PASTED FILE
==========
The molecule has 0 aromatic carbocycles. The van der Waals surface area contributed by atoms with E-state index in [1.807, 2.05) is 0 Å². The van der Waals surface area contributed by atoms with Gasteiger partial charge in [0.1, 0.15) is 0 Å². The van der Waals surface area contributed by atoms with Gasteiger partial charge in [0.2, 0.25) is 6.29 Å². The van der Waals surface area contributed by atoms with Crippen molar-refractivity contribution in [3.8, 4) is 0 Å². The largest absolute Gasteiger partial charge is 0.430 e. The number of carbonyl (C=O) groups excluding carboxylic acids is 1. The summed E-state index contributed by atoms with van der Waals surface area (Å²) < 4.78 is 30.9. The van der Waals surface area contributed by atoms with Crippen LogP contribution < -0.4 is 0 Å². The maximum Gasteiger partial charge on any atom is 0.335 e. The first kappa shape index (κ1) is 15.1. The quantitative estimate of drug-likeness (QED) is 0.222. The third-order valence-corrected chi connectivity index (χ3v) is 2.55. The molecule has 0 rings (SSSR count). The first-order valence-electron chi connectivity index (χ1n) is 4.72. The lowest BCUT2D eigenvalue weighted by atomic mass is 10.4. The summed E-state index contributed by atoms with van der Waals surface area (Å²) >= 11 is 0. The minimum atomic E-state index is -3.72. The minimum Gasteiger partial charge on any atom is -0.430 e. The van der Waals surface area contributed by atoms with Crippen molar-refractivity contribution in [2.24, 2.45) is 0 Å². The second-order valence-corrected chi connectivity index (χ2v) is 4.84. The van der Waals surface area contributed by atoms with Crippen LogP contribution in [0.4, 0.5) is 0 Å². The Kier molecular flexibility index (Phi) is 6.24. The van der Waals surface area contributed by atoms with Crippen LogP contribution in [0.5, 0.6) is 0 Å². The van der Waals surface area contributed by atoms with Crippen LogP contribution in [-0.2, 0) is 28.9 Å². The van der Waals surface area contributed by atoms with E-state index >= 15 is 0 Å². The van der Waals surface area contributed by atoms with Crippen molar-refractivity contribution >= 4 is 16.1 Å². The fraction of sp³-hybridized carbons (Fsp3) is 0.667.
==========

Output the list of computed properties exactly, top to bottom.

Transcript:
The molecule has 0 aromatic carbocycles. The van der Waals surface area contributed by atoms with E-state index in [1.807, 2.05) is 0 Å². The van der Waals surface area contributed by atoms with Gasteiger partial charge in [0.1, 0.15) is 0 Å². The van der Waals surface area contributed by atoms with Gasteiger partial charge in [0.2, 0.25) is 6.29 Å². The van der Waals surface area contributed by atoms with Crippen molar-refractivity contribution in [3.8, 4) is 0 Å². The largest absolute Gasteiger partial charge is 0.430 e. The number of carbonyl (C=O) groups excluding carboxylic acids is 1. The summed E-state index contributed by atoms with van der Waals surface area (Å²) < 4.78 is 30.9. The van der Waals surface area contributed by atoms with Crippen LogP contribution < -0.4 is 0 Å². The maximum Gasteiger partial charge on any atom is 0.335 e. The first kappa shape index (κ1) is 15.1. The quantitative estimate of drug-likeness (QED) is 0.222. The third-order valence-corrected chi connectivity index (χ3v) is 2.55. The molecule has 0 rings (SSSR count). The first-order valence-electron chi connectivity index (χ1n) is 4.72. The lowest BCUT2D eigenvalue weighted by atomic mass is 10.4. The summed E-state index contributed by atoms with van der Waals surface area (Å²) >= 11 is 0. The minimum atomic E-state index is -3.72. The minimum Gasteiger partial charge on any atom is -0.430 e. The van der Waals surface area contributed by atoms with Crippen molar-refractivity contribution in [2.24, 2.45) is 0 Å². The second-order valence-corrected chi connectivity index (χ2v) is 4.84. The van der Waals surface area contributed by atoms with Crippen LogP contribution in [0.4, 0.5) is 0 Å². The Kier molecular flexibility index (Phi) is 6.24. The van der Waals surface area contributed by atoms with Crippen LogP contribution in [0.5, 0.6) is 0 Å². The van der Waals surface area contributed by atoms with Crippen LogP contribution in [-0.2, 0) is 28.9 Å². The van der Waals surface area contributed by atoms with E-state index >= 15 is 0 Å². The van der Waals surface area contributed by atoms with Crippen molar-refractivity contribution >= 4 is 16.1 Å². The fraction of sp³-hybridized carbons (Fsp3) is 0.667.